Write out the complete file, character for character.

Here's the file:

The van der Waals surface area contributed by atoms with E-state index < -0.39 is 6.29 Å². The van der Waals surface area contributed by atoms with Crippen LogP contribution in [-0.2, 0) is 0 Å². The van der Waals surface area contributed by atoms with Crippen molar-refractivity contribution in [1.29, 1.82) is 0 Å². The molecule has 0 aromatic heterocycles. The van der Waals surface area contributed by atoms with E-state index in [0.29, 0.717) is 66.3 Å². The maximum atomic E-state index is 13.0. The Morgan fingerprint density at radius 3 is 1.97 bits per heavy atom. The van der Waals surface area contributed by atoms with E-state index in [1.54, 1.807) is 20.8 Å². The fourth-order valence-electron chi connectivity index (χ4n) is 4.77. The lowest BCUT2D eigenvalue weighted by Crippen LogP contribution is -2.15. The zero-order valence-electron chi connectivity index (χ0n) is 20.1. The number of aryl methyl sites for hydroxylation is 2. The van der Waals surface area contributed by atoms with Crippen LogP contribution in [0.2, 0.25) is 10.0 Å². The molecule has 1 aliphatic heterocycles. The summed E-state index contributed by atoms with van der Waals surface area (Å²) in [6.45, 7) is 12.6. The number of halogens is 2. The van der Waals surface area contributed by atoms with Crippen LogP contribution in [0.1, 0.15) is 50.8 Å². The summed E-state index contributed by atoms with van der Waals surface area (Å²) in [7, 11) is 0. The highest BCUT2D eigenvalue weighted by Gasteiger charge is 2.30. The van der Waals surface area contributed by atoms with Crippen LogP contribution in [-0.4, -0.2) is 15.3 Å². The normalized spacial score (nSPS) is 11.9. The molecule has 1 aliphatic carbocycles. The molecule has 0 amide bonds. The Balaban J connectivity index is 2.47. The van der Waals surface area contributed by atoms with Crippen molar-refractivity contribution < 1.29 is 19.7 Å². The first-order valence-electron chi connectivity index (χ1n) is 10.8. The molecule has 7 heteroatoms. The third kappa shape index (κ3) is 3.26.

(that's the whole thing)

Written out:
The van der Waals surface area contributed by atoms with E-state index < -0.39 is 6.29 Å². The van der Waals surface area contributed by atoms with Crippen LogP contribution in [-0.2, 0) is 0 Å². The van der Waals surface area contributed by atoms with Crippen molar-refractivity contribution in [1.29, 1.82) is 0 Å². The molecule has 0 aromatic heterocycles. The van der Waals surface area contributed by atoms with E-state index in [0.29, 0.717) is 66.3 Å². The maximum atomic E-state index is 13.0. The Morgan fingerprint density at radius 3 is 1.97 bits per heavy atom. The van der Waals surface area contributed by atoms with E-state index in [1.54, 1.807) is 20.8 Å². The fourth-order valence-electron chi connectivity index (χ4n) is 4.77. The lowest BCUT2D eigenvalue weighted by Crippen LogP contribution is -2.15. The zero-order valence-electron chi connectivity index (χ0n) is 20.1. The number of aryl methyl sites for hydroxylation is 2. The van der Waals surface area contributed by atoms with Crippen LogP contribution in [0.2, 0.25) is 10.0 Å². The molecule has 1 aliphatic heterocycles. The summed E-state index contributed by atoms with van der Waals surface area (Å²) in [6.45, 7) is 12.6. The number of halogens is 2. The van der Waals surface area contributed by atoms with Crippen LogP contribution in [0.1, 0.15) is 50.8 Å². The summed E-state index contributed by atoms with van der Waals surface area (Å²) in [7, 11) is 0. The highest BCUT2D eigenvalue weighted by Gasteiger charge is 2.30. The van der Waals surface area contributed by atoms with Crippen LogP contribution in [-0.4, -0.2) is 15.3 Å². The normalized spacial score (nSPS) is 11.9. The molecule has 1 aliphatic carbocycles. The molecule has 0 amide bonds. The Balaban J connectivity index is 2.47. The van der Waals surface area contributed by atoms with Crippen molar-refractivity contribution < 1.29 is 19.7 Å². The first-order valence-electron chi connectivity index (χ1n) is 10.8. The molecule has 7 heteroatoms. The third kappa shape index (κ3) is 3.26.